There is a bit of hype following Tennessee Titans quarterback Jake Locker. With 4 touchdowns, 0 interceptions, and a quarterback rating of 99.4 in his rookie season he certainly didn’t do anything to make the Titans brass second-guess their 1st round selection of the former Washington folk hero. But will looking closely at his debut season result in the same optimism?
Spreading the Field
Rookie quarterbacks don’t generally spread the ball around a lot. Coaches will often place the equivalent of restrictor plates on the arm of the quarterback, attempting to make the field smaller and mission less overwhelming. But in his rookie season, 31 out of Jake Locker’s 61 charted passes were in the middle 0-9 yards (50.8%). To throw to that area is common for all quarterbacks, but to have an overwhelming half of all passes thrown to one spot is uncanny. Teammate Matt Hasselbeck threw 162 out of 490 charted passes (33%) in the middle of the field between 0 and 9 yards and even that is above average. By comparison, fellow rookie Andy Dalton attempted 125 out of 511 in that zone, or 24.5% of his attempts.
Now, this isn’t top secret information. All you need is a PFF subscription to see this tendency and of course all 32 NFL teams should have that by now. In football, throwing consistently to one spot is like a baseball player batting .500 on fastballs right down the middle. The solution for the opponent is easy – take way that part of their game. Or as we may find in the next section, just give it to them?
Speaking of restrictor plates, the offense that Tennessee operated with Jake Locker was very much a dink and dunk offense combined with the threat for a deep pass. Last year, Locker attempted the same number of passes (11) over 20 yards as he did between 10 and 19. Here is the breakdown of his 64 attempts in the Atlanta, New Orleans, and Indianapolis games (courtesy of ESPN.com box scores):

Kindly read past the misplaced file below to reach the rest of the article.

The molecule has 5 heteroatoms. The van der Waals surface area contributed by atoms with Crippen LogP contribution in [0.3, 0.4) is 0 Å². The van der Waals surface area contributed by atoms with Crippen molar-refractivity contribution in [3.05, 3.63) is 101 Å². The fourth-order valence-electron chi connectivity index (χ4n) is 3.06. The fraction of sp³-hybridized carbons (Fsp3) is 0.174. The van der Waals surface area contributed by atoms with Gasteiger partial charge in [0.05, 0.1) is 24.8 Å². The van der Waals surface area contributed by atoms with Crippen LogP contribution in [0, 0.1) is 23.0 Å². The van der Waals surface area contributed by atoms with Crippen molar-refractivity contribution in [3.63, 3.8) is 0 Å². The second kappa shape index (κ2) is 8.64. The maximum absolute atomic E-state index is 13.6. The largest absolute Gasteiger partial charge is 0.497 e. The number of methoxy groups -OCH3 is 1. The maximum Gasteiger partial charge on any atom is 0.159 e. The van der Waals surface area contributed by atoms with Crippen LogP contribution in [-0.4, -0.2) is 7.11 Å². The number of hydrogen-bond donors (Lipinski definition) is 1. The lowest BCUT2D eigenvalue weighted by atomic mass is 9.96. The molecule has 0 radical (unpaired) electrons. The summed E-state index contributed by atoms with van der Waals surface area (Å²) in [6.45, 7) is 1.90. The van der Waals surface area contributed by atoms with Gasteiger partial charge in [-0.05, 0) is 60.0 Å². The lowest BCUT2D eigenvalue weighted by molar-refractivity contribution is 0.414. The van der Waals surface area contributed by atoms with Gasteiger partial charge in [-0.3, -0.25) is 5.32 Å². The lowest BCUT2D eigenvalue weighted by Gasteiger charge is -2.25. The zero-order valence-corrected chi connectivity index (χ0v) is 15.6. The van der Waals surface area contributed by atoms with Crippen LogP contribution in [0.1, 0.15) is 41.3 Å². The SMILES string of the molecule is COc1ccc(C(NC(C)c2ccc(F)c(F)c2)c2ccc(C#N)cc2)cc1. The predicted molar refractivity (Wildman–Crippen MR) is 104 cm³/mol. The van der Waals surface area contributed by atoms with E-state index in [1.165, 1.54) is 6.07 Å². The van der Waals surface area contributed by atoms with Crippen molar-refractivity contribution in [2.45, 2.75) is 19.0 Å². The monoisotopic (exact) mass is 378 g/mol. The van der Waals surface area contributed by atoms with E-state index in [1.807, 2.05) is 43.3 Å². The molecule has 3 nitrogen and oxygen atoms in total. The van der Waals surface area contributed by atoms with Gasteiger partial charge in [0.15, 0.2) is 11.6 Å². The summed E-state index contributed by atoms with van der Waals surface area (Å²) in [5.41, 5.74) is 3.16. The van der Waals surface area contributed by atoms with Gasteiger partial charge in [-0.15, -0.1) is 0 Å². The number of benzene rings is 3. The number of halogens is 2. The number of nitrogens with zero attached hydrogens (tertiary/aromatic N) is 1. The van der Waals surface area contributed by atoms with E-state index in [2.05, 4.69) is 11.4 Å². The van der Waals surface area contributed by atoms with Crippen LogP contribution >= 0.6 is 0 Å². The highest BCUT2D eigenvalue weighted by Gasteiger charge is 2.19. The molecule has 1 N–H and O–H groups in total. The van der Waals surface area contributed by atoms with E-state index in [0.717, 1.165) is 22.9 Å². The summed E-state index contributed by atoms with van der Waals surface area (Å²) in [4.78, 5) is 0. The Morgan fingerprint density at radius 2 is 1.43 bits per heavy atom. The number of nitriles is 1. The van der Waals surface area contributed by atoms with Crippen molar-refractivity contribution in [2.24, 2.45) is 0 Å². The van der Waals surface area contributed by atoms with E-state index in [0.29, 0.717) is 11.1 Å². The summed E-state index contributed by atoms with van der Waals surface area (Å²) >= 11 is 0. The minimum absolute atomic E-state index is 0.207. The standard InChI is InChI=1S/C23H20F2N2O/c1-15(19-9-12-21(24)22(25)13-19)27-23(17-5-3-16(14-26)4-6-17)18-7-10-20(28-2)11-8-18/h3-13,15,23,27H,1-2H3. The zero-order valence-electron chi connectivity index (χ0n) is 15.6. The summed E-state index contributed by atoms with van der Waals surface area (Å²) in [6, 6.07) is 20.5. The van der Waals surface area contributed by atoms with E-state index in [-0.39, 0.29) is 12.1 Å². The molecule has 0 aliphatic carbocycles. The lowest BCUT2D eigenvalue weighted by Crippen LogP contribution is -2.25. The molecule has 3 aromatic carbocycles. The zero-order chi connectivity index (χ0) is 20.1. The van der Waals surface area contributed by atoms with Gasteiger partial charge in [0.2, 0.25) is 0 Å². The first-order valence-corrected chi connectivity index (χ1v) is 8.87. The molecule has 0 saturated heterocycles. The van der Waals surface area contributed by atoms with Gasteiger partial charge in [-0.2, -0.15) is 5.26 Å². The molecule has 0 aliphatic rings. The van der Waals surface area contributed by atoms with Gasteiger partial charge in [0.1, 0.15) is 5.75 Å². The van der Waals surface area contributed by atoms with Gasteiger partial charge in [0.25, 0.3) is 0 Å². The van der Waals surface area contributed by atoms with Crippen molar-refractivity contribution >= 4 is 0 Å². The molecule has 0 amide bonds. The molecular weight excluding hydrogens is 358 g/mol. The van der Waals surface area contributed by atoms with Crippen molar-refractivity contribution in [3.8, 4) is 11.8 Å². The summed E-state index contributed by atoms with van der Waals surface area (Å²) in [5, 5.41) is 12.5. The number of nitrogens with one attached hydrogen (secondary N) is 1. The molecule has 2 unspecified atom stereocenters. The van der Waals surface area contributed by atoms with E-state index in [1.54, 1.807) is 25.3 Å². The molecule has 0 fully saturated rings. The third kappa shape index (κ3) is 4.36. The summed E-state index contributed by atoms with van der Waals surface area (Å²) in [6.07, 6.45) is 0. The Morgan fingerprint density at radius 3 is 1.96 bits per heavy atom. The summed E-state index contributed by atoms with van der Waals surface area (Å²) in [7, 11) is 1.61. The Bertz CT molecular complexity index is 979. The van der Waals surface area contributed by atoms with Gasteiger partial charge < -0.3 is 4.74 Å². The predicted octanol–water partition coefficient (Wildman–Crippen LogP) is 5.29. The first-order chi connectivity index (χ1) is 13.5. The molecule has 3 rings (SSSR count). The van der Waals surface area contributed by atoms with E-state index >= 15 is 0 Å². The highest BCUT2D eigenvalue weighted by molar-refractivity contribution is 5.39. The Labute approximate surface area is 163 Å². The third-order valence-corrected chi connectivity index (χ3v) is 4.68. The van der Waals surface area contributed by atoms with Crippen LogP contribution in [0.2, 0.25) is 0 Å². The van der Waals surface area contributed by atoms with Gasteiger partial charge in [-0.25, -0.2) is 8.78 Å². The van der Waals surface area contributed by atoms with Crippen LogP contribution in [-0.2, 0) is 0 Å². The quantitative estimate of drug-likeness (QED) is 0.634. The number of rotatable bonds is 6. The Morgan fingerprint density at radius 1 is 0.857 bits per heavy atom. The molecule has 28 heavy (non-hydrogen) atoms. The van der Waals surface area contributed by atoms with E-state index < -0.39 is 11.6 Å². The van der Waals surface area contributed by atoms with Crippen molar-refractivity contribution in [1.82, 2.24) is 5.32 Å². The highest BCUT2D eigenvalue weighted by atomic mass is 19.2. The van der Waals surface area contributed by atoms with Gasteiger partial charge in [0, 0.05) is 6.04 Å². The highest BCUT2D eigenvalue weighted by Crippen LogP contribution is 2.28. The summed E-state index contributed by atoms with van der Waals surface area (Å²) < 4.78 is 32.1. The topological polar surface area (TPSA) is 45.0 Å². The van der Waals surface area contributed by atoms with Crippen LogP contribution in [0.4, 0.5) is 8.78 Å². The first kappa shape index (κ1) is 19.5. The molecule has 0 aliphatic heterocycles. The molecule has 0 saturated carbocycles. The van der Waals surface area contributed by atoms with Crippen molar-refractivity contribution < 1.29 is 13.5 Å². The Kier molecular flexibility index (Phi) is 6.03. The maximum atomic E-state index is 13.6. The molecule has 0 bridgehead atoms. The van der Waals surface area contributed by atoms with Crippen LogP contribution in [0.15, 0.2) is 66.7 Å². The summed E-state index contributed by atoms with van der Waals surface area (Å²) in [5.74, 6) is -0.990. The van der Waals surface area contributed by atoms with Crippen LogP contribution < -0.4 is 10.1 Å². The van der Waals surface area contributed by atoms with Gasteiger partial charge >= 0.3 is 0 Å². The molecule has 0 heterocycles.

3rd quarter down 23-3 Jake Locker comes in, 3:07 left- deep right (Incomplete (I)), short left (8 yards), short right (40 TD)
4th quarter down 23-10, 14:24 left – short middle (5), short left (7), short middle (I), short left (I)
4th quarter down 23-10, 6:36 left – short middle (5), short left (17), short right (I), short left (I), deep left (I), deep left (I), short left (22 on 4th down), short left (I), deep left (32), short left (I), short left (I), short right (4 TD)
2nd quarter mid-drive Hasselbeck goes down, Locker comes in on 2nd and 35 to go – short left (9 yards), short middle (11)
2nd quarter, 8:48 left – deep right (31), deep right (I)
2nd quarter 3:34 left – short left (I), short right (I), short right (12)
Start of 3rd quarter – short left (I), short left (15), short right (I), deep left (I)
3rd quarter, 3:51 left – short right (I), deep right (I), short right (I), short left (54 + penalty)
4th quarter, 12:39 left – deep left (I)
4th quarter, 7:01 left – short middle (8), deep middle (40 TD)
4th quarter, 4:36 left – short left (18), short middle (I), short left (I), short right (9), deep right (I)
4th quarter, 1:34 left from their own 20 trailing by 5 – short right (25), short right (10), deep middle (40), short left (I)
4th quarter, down 20-6, 6:13 left – short right (I), short left (9), short right (9), short right (9), short middle (7 TD)